Author(s): Purohit VS, Ramani K, Kashi RS, Durrani MJ, Kreiger TJ,
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Abstract Factor VIII (FVIII), a plasma glycoprotein, is an essential cofactor in the blood coagulation cascade. It is a multidomain protein, known to bind to phosphatidylserine (PS)-containing membranes. Based on X-ray and electron crystallography data, binding of FVIII to PS-containing membranes has been proposed to occur only via the C2 domain. Based on these models, the molecular topology of membrane-bound FVIII can be envisioned as one in which only a small fraction of the protein interacts with the membrane, whereas the majority of the molecule is exposed to an aqueous milieu. We have investigated the topology of the membrane-bound FVIII using biophysical and biochemical techniques. Circular dichroism (CD) and fluorescence studies indicate no significant changes in the secondary and tertiary structure of FVIII associated with the membranes. Acrylamide quenching studies show that the protein is predominantly present on the surface of the membrane, exposed to the aqueous milieu. The light scattering and electron microscopy studies indicate the absence of vesicle aggregation and fusion. Binding studies with antibodies directed against specific epitopes in the A1, A2 and C2 domains suggest that FVIII binds to the membrane primarily via C2 domain including the specific phospholipid binding epitope (2303-2332) and may involve subtle conformational changes in this epitope region.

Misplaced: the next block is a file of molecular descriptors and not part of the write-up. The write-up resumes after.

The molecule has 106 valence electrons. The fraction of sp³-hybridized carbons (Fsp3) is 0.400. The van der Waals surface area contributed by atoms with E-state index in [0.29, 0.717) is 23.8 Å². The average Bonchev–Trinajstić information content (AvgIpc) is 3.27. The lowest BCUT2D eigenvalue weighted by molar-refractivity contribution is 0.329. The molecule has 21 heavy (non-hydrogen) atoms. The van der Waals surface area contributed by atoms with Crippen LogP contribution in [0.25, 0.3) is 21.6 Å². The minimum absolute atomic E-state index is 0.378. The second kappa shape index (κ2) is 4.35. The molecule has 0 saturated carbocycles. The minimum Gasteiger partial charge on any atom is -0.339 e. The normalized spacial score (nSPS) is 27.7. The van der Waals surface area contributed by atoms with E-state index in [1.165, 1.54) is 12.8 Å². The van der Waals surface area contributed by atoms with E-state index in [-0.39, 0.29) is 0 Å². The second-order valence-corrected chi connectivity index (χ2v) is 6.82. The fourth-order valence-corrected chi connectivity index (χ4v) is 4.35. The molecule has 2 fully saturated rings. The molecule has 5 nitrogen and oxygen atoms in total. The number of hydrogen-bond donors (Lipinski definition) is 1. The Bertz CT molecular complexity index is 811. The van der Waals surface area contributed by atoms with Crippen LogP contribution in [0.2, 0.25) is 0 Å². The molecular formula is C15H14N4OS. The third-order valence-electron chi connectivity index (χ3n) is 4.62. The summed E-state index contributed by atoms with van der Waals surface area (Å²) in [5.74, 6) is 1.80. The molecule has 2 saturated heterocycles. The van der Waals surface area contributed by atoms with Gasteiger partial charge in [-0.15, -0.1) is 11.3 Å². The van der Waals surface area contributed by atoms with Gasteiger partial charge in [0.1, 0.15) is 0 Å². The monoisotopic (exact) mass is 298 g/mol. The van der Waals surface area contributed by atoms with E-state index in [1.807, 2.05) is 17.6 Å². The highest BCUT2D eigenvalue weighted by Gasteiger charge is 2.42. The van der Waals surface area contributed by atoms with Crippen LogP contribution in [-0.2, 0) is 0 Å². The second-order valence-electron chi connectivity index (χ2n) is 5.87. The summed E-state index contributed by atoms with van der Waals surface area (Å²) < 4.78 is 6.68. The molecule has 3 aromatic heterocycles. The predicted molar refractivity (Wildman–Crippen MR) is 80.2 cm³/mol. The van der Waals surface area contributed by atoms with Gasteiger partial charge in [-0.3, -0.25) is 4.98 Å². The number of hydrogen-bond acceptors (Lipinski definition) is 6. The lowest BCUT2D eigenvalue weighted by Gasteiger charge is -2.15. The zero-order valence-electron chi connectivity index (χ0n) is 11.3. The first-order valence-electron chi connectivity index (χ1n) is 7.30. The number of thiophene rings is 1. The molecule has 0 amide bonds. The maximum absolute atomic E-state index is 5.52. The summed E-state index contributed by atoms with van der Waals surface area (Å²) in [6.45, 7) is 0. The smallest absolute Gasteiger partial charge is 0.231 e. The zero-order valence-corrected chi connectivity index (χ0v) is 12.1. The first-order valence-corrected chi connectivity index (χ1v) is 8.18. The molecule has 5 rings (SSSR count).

This article was published in Biochim Biophys Acta
and referenced in Journal of Blood Disorders & Transfusion